Mastercard settles merchant group action in interchange fee litigation

Confidential settlement struck with more than 1,900 businesses


Global financial services provider Mastercard is understood to have settled a class action brought against it by more than 1,900 businesses as part of the ongoing interchange fee litigation.

The Global Legal Post has learned that settlement was agreed in the past week between Mastercard, represented by Jones Day, and the merchant claimants, represented by Stephenson Harwood.

In terms of the number of claimants involved, it is the most significant settlement to date in the ongoing litigation relating to alleged overcharging of credit and debit card fees from 1992 onwards.

The claim – part of the Merchant Interchange Umbrella Proceedings before the Competition Appeal Tribunal (CAT) – involved more than 1,900 businesses. These include renowned brands such as IHG Hotels, Hilton Hotels and clothing retailers Levi Strauss and Boohoo, alongside other high street retailers, hotel operators, telecoms, ticketing, betting, gaming and financial services companies as well as universities and charities.

The claims relate to card transaction fees which were found to infringe competition law by the European Commission in 2007, and subsequently by the UK’s Supreme Court in 2020.

Stephenson Harwood’s linked proceedings against Visa, represented by Linklaters and Milbank, in the umbrella litigation continue, while other merchant challenges against Visa and Mastercard also remain active. These include claims brought by Primark and Allianz as well as another claimant group represented by the law firm Scott & Scott.

The settlement follows a trial on liability issues before CAT which took place over seven weeks between the beginning of February and the end of March this year and from which judgment is presently awaited.

There were also hearings in January and April 2024 on quantitative and qualitative evidence for use in a second trial listed to commence in mid-November. It is set to last a further seven weeks and will focus on the highly contentious issue of the extent to which transaction fees were passed-on to consumers by merchants.

In May, former Financial Services Ombudsman Walter Merricks, who is bringing a consumer claim against Mastercard on behalf of an estimated 46 million consumers, was admitted as an active litigant to the umbrella litigation so that the pass-on fee issue could be determined across both the merchant and the consumer classes.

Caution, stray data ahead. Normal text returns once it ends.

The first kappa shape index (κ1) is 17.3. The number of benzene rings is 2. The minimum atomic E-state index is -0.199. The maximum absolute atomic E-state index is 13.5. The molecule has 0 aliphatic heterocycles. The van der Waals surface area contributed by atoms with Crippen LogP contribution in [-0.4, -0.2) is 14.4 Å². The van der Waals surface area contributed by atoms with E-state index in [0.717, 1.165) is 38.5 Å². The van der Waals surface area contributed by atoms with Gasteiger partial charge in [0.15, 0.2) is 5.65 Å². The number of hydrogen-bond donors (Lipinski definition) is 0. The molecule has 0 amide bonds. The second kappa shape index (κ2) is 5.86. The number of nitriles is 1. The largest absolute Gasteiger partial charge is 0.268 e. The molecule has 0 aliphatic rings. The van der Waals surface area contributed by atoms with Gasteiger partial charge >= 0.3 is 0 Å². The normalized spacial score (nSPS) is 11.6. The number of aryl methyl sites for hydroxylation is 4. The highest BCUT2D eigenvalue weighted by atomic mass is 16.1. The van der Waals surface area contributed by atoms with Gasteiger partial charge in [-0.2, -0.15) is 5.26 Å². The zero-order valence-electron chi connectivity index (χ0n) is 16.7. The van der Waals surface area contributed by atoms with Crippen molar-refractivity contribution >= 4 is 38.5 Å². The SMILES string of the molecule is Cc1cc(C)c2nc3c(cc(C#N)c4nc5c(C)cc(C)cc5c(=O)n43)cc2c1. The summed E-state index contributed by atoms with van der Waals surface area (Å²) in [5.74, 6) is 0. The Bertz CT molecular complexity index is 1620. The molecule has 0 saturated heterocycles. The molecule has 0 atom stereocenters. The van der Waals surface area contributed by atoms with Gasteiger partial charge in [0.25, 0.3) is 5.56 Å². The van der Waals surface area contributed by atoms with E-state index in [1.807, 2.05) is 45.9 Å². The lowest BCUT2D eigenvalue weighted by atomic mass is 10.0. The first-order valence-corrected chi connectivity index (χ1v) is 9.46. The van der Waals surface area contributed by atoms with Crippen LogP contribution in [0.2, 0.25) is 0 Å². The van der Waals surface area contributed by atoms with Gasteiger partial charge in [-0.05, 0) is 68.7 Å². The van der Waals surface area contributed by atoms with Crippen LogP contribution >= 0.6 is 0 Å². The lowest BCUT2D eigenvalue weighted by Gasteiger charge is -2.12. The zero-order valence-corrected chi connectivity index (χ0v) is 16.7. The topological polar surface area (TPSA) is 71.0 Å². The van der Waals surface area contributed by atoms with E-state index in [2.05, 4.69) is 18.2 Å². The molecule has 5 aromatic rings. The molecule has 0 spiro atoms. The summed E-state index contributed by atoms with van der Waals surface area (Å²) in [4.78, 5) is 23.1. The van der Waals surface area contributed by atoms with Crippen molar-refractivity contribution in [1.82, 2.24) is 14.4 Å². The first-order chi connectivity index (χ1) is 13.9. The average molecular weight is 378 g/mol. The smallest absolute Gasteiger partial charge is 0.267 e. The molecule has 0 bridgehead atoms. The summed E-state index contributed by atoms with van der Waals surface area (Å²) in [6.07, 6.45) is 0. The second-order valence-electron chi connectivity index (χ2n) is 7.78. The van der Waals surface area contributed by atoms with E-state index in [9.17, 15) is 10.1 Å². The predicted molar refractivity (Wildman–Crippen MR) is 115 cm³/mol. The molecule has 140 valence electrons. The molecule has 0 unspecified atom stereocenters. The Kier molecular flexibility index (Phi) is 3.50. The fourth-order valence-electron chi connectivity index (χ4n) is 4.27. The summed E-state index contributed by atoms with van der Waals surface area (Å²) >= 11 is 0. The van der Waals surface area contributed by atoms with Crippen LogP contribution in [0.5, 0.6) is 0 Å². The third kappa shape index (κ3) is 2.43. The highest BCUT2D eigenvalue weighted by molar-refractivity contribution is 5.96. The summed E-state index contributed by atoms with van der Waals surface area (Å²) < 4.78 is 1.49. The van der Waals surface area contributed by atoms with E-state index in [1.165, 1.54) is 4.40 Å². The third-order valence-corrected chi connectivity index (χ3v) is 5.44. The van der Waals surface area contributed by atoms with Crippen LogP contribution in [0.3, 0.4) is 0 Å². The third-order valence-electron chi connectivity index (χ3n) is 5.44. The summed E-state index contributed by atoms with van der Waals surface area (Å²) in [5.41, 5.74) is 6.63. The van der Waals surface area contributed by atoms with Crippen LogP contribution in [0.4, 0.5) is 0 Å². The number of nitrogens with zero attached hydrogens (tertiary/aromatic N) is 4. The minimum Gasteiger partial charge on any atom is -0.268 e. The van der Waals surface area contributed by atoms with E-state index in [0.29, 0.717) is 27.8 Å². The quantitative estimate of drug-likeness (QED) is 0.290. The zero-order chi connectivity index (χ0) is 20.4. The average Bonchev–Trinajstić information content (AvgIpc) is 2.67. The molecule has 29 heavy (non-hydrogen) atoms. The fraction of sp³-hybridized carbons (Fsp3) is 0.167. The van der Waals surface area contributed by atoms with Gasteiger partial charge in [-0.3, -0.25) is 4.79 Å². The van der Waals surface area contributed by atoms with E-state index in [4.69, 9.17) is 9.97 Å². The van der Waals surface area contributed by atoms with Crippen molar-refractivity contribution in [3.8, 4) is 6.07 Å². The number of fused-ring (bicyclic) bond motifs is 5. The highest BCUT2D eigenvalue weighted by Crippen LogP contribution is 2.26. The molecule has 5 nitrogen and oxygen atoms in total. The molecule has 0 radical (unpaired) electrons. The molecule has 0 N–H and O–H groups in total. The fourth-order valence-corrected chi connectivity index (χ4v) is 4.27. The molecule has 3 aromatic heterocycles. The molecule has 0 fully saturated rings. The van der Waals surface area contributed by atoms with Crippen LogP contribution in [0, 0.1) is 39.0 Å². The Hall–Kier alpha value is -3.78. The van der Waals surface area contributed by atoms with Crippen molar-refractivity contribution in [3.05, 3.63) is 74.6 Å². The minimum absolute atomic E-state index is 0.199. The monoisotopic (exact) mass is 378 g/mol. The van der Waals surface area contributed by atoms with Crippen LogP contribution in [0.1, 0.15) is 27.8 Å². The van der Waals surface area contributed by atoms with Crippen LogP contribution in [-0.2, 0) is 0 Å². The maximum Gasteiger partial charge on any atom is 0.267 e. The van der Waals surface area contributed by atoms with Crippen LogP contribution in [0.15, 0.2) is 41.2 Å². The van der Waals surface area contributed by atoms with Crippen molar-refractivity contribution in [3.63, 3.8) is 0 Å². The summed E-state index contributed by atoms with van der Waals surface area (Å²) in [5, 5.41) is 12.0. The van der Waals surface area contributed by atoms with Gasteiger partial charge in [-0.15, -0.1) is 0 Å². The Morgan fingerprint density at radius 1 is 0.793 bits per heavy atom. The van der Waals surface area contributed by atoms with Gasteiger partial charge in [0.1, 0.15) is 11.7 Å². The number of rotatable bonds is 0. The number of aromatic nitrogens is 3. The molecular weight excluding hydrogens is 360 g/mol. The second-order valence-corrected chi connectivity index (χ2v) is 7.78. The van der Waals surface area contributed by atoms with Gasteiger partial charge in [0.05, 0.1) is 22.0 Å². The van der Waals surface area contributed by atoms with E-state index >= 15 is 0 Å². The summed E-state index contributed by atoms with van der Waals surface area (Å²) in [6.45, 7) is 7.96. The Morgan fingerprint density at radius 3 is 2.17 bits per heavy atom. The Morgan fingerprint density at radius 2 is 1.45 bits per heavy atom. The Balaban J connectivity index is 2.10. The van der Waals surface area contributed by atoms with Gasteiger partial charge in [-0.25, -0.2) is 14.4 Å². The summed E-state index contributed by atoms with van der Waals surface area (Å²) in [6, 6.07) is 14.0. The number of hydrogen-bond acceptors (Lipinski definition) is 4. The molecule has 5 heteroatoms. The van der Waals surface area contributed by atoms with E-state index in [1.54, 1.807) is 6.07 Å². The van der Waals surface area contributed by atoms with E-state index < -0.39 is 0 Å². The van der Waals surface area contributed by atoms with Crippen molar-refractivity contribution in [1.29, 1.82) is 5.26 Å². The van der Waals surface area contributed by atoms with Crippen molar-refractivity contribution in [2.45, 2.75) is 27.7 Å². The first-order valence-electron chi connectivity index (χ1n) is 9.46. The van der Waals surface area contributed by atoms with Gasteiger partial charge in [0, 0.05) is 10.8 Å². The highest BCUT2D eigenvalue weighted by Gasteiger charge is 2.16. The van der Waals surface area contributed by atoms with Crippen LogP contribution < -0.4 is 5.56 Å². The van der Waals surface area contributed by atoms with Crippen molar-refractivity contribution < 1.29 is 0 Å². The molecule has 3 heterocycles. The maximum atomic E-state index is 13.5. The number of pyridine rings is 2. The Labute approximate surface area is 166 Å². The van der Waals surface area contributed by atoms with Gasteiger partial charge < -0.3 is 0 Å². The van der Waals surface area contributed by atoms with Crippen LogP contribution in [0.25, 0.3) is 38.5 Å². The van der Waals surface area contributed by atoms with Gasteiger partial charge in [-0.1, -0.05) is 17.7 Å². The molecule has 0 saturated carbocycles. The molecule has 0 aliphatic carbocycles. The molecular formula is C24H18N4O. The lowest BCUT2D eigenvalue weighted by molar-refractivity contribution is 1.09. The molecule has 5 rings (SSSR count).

The umbrella litigation is being heard by CAT president Sir Marcus Smith, with former Ashurst chairman Ben Tidswell and economist Professor Michael Waterson.

The Stephenson Harwood team advising on the settled claim is led by partners Donna Newman and Genevieve Quierin, who instructed Kieron Beal KC of Blackstone Chambers and Philip Moser KC of Monckton Chambers as lead co-counsel, with juniors from their respective sets as well as 11KBW. Economists from Compass Lexicon and accountants Punter Southall have also been acting as advisers.

Mastercard is being advised by a team from Jones Day led by Nicholas Cotter. Sonia Tolaney KC, co-head of One Essex Court, and colleague Matthew Cook KC, are the lead counsel.

Last December, disputes firm Humphries Kerstetter settled the claims of around 700 merchant claimants against Visa and Mastercard on confidential terms. Earlier it had settled separate claims by Tesco and WH Smith.

In a major development in the multitracked interchange fee litigation, earlier this month the CAT ruled in favour of certifying a set of four collective actions against Mastercard and Visa brought by London disputes firm Harcus Parker on behalf of businesses accepting payments by credit and debit cards, thereby allowing merchants who are not involved in the umbrella proceedings to pursue claims. 

Earlier this month, Reuters reported that a landmark $30bn US antitrust settlement agreed by Visa and Mastercard to limit credit and debit card fees for merchants was in peril, after a New York judge signalled she was preparing to reject the agreement.

Earlier this month, meanwhile, Willkie Farr’s Boris Bronfentrinker, lead partner on the Merricks Mastercard litigation, announced proceedings against Amazon worth £1bn on behalf of independent British retailers over alleged misuse of data. 

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